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Team spirit boosts morale

How Vanessa Raab, Sales Manager for vehicle integration handles the balancing act between customers and colleagues

Vanessa Raab – The effect of corporate culture on our work.

Professional success yes, but the question is: is there a special knack to it? A great many young people aspire to a career with technical or managerial responsibility. But how is it possible to achieve this aim? What is the decisive factor for bringing about the kind of results that will win you kudos for your efforts? The answer is clear: the one thing that will open doors and keep them open is displaying enthusiasm and pleasure in what you do and the decisions you make.

A feeling for customers and colleagues

For Vanessa Raab, sales manager in EDAG's Vehicle Integration Technical Sales Department, enjoyment of work has always been a priority. "After 10 years in wholesale and international trade, I wanted a to do something different, so decided to change direction and concentrate more on the industrial sector. The production and processing of goods along with a high degree of mechanisation and automation are things which have always fascinated me. And in Germany, this description fits than the automotive industry more than any other. On the internet, I then found a job advertisement for a sales assistant at EDAG in Ingolstadt.

Just two and a half years later, Raab was sales manager in the Vehicle Integration department, working for EDAG's customer Audi. Her job involves extending the network of business contacts at Audi, and keeping in touch with the customer throughout the project. "As a sales representative, I always have an eye on the requirements of our customer. In other words, identifying areas in which our EDAG skills might be useful to the customer. If we do not already have direct contacts in these areas, it is my job to establish them. As a rule, this involves an initial meeting to discuss and compare customer requirements and the services we offer. If this meeting goes well, we are placed on a bidders list, which means we are taken into consideration when future projects are being awarded. After carrying out an internal check to see whether we have the resources to handle the project, we draw up a quotation."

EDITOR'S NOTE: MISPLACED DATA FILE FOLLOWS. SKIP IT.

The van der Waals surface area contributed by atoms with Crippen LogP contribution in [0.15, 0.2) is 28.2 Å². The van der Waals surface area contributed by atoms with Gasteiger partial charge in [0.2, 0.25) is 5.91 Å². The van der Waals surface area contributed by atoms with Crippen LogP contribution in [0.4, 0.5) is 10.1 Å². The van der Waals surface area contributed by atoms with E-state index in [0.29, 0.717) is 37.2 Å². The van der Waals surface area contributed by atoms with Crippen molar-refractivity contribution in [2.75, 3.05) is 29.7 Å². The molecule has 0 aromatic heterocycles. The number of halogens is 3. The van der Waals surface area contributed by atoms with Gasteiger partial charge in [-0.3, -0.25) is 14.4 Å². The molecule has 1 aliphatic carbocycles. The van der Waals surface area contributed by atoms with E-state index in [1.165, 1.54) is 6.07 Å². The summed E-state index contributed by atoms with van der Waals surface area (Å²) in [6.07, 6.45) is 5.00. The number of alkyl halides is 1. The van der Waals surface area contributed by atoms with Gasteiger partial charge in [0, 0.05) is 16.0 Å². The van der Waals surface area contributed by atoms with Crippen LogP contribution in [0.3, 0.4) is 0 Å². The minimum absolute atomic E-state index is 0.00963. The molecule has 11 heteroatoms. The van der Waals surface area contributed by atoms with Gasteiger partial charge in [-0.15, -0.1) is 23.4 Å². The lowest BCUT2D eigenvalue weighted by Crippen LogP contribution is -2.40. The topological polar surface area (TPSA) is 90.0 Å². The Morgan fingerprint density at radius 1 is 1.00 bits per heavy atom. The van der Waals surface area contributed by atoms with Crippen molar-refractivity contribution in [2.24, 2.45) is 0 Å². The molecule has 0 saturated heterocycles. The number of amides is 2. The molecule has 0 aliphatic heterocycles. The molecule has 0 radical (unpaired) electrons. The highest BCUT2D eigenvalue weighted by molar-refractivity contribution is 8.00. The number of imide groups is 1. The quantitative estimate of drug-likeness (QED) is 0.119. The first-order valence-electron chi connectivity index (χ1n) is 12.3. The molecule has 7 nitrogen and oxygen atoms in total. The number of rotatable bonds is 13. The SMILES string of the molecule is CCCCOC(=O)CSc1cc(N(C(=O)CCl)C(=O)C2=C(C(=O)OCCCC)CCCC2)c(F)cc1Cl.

A combination of negotiating skills and empathy are essential to her work, as it is often necessary to find a solution that will suit all parties - the customer, the technical department and the executive board. Vanessa Raab explains "This is why I am always available throughout the project, so that people can contact me regarding possible adjustments. But I also always intervene in the event of communication problems or misunderstandings." For Vanessa Raab, there is no doubt as to why she enjoys balancing out the internal and external environments so much: "I love trying to see the different parties' points of view and acting as an intermediary. But at the end of the day, what counts is the team's and our customer's long-term satisfaction with EDAG.

Team spirit powered by corporate culture

The reasons why Vanessa Raab is so enthusiastic about her work are not just the interesting tasks but also the strong team spirit EDAG. "Even though I haven't been with the company very long, I have a very strong sense of belonging. One of the reasons for this is the long tradition of a familiar corporate culture. I know that I can rely on my colleagues 100 %, and that they will help and advise me if I experience any difficulties. This team spirit is characteristic of EDAG. Nobody is interested in how old you are, where you come from, or what gender you are, the only thing that really counts is your passion for automobiles."

As Raab sees it, the fact that women are still such a rarity in the industry can be explained as follows: "When it comes to ability, women are no less capable than men. Engineering and cars are not gender-specific matters. I believe that there are mainly historical reasons for there still being so few women in technical and scientific professions. In the early stages of industrialisation, the tendency was for men to work in factories and technical professions, while many women went into social professions, or stayed at home and looked after their children. However, this outmoded way of doing things needs to be set right, and this is something we have been working on for many years. Today, we can see a positive development in the proportion of women in the workforce here: take my career, for example."

Success at EDAG is not an individual's performance, nor is it a question of gender. What it is is the result of enthusiasm for technology, the desire to set cars and people in motion, and the ability to re-define mobility.

Your contact for this subject

Vanessa Raab
Sales Manageress Vehicle Integration